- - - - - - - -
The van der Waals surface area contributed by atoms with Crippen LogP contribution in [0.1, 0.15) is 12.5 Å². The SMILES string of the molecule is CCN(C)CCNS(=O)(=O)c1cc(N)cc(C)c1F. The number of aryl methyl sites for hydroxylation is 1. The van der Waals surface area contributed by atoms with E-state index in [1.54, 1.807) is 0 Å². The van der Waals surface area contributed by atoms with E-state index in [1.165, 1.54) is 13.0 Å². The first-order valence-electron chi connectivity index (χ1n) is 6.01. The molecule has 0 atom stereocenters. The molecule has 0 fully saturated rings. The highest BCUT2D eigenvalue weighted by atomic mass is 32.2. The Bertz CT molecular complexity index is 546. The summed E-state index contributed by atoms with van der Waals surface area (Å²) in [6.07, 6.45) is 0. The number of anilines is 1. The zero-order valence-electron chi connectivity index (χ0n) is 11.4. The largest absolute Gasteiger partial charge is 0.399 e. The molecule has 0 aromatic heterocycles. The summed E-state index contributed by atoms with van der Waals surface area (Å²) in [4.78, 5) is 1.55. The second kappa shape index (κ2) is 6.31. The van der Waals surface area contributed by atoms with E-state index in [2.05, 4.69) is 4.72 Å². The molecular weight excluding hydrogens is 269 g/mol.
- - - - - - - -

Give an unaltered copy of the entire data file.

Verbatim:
The van der Waals surface area contributed by atoms with Crippen LogP contribution in [0.1, 0.15) is 12.5 Å². The SMILES string of the molecule is CCN(C)CCNS(=O)(=O)c1cc(N)cc(C)c1F. The number of aryl methyl sites for hydroxylation is 1. The van der Waals surface area contributed by atoms with E-state index in [1.54, 1.807) is 0 Å². The van der Waals surface area contributed by atoms with E-state index in [1.165, 1.54) is 13.0 Å². The first-order valence-electron chi connectivity index (χ1n) is 6.01. The molecule has 0 atom stereocenters. The molecule has 0 fully saturated rings. The highest BCUT2D eigenvalue weighted by atomic mass is 32.2. The Bertz CT molecular complexity index is 546. The summed E-state index contributed by atoms with van der Waals surface area (Å²) in [6.07, 6.45) is 0. The number of anilines is 1. The zero-order valence-electron chi connectivity index (χ0n) is 11.4. The largest absolute Gasteiger partial charge is 0.399 e. The molecule has 0 aromatic heterocycles. The summed E-state index contributed by atoms with van der Waals surface area (Å²) in [4.78, 5) is 1.55. The second kappa shape index (κ2) is 6.31. The van der Waals surface area contributed by atoms with E-state index in [2.05, 4.69) is 4.72 Å². The molecular weight excluding hydrogens is 269 g/mol.